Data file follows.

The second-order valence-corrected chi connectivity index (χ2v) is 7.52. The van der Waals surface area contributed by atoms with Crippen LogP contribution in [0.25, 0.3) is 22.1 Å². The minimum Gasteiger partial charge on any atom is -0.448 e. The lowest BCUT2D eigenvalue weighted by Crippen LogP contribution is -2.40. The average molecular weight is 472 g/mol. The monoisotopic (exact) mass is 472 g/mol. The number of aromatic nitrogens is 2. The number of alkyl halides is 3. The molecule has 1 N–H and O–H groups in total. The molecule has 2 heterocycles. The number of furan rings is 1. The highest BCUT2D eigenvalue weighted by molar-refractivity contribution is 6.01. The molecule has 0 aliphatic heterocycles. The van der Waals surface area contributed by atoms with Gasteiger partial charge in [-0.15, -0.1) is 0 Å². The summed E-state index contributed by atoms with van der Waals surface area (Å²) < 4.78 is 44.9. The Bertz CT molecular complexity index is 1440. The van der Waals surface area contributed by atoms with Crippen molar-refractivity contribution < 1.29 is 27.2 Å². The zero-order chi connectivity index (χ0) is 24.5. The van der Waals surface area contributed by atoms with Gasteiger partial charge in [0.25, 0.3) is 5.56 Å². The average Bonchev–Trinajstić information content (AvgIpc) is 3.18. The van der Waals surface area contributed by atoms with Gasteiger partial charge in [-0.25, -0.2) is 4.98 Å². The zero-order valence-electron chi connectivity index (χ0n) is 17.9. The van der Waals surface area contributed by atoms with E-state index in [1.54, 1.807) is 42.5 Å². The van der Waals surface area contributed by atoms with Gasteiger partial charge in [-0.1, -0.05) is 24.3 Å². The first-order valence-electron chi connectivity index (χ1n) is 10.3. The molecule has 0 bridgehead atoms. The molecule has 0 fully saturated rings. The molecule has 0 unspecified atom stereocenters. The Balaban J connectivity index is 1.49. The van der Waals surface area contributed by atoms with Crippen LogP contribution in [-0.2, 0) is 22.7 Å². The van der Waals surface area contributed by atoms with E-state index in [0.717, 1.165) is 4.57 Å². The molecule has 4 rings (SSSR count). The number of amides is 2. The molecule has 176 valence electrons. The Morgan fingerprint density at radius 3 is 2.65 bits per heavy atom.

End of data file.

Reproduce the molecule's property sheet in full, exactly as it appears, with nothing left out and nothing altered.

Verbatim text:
The second-order valence-corrected chi connectivity index (χ2v) is 7.52. The van der Waals surface area contributed by atoms with Crippen LogP contribution in [0.25, 0.3) is 22.1 Å². The minimum Gasteiger partial charge on any atom is -0.448 e. The lowest BCUT2D eigenvalue weighted by Crippen LogP contribution is -2.40. The average molecular weight is 472 g/mol. The monoisotopic (exact) mass is 472 g/mol. The number of aromatic nitrogens is 2. The number of alkyl halides is 3. The molecule has 1 N–H and O–H groups in total. The molecule has 2 heterocycles. The number of furan rings is 1. The highest BCUT2D eigenvalue weighted by molar-refractivity contribution is 6.01. The molecule has 0 aliphatic heterocycles. The van der Waals surface area contributed by atoms with Gasteiger partial charge in [-0.15, -0.1) is 0 Å². The summed E-state index contributed by atoms with van der Waals surface area (Å²) < 4.78 is 44.9. The Bertz CT molecular complexity index is 1440. The van der Waals surface area contributed by atoms with Crippen molar-refractivity contribution < 1.29 is 27.2 Å². The zero-order chi connectivity index (χ0) is 24.5. The van der Waals surface area contributed by atoms with Gasteiger partial charge in [0.25, 0.3) is 5.56 Å². The average Bonchev–Trinajstić information content (AvgIpc) is 3.18. The van der Waals surface area contributed by atoms with Gasteiger partial charge in [-0.25, -0.2) is 4.98 Å². The zero-order valence-electron chi connectivity index (χ0n) is 17.9. The van der Waals surface area contributed by atoms with E-state index in [1.54, 1.807) is 42.5 Å². The van der Waals surface area contributed by atoms with Gasteiger partial charge in [-0.1, -0.05) is 24.3 Å². The first-order valence-electron chi connectivity index (χ1n) is 10.3. The molecule has 0 bridgehead atoms. The molecule has 0 fully saturated rings. The molecule has 0 unspecified atom stereocenters. The Balaban J connectivity index is 1.49. The van der Waals surface area contributed by atoms with Crippen LogP contribution in [-0.2, 0) is 22.7 Å². The van der Waals surface area contributed by atoms with E-state index in [0.717, 1.165) is 4.57 Å². The molecule has 4 rings (SSSR count). The number of amides is 2. The molecule has 176 valence electrons. The Morgan fingerprint density at radius 3 is 2.65 bits per heavy atom.